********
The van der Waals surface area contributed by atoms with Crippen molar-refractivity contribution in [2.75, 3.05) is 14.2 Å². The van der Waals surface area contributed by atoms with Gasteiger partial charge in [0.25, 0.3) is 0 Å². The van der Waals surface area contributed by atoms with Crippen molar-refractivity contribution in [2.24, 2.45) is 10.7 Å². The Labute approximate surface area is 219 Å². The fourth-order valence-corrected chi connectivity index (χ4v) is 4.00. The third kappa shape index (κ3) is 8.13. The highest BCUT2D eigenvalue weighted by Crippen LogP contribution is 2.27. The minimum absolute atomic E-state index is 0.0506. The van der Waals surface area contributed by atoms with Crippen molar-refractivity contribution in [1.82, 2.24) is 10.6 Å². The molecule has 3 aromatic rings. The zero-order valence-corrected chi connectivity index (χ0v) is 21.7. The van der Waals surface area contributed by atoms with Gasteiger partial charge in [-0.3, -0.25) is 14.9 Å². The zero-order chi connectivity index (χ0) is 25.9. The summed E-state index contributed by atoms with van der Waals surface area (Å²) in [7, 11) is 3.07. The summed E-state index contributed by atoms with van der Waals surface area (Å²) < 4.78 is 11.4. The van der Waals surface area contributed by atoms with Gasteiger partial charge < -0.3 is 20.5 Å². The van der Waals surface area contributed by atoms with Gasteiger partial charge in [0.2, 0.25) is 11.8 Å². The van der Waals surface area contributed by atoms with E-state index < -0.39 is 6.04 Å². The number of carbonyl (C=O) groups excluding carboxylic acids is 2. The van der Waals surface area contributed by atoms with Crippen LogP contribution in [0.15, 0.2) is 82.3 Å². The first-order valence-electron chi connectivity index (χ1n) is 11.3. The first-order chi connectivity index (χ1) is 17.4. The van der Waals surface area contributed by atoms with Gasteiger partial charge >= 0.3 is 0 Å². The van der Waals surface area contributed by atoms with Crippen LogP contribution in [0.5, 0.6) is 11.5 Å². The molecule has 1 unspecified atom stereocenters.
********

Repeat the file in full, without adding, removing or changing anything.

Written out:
The van der Waals surface area contributed by atoms with Crippen molar-refractivity contribution in [2.75, 3.05) is 14.2 Å². The van der Waals surface area contributed by atoms with Gasteiger partial charge in [0.25, 0.3) is 0 Å². The van der Waals surface area contributed by atoms with Crippen molar-refractivity contribution in [2.24, 2.45) is 10.7 Å². The Labute approximate surface area is 219 Å². The fourth-order valence-corrected chi connectivity index (χ4v) is 4.00. The third kappa shape index (κ3) is 8.13. The highest BCUT2D eigenvalue weighted by Crippen LogP contribution is 2.27. The minimum absolute atomic E-state index is 0.0506. The van der Waals surface area contributed by atoms with Crippen molar-refractivity contribution in [1.82, 2.24) is 10.6 Å². The molecule has 3 aromatic rings. The zero-order valence-corrected chi connectivity index (χ0v) is 21.7. The van der Waals surface area contributed by atoms with Gasteiger partial charge in [-0.3, -0.25) is 14.9 Å². The zero-order chi connectivity index (χ0) is 25.9. The summed E-state index contributed by atoms with van der Waals surface area (Å²) in [7, 11) is 3.07. The summed E-state index contributed by atoms with van der Waals surface area (Å²) < 4.78 is 11.4. The van der Waals surface area contributed by atoms with Gasteiger partial charge < -0.3 is 20.5 Å². The van der Waals surface area contributed by atoms with Gasteiger partial charge in [0.2, 0.25) is 11.8 Å². The van der Waals surface area contributed by atoms with E-state index < -0.39 is 6.04 Å². The number of carbonyl (C=O) groups excluding carboxylic acids is 2. The van der Waals surface area contributed by atoms with Crippen LogP contribution in [0.15, 0.2) is 82.3 Å². The first-order valence-electron chi connectivity index (χ1n) is 11.3. The first-order chi connectivity index (χ1) is 17.4. The van der Waals surface area contributed by atoms with Gasteiger partial charge >= 0.3 is 0 Å². The van der Waals surface area contributed by atoms with Crippen LogP contribution in [0.5, 0.6) is 11.5 Å². The molecule has 1 unspecified atom stereocenters.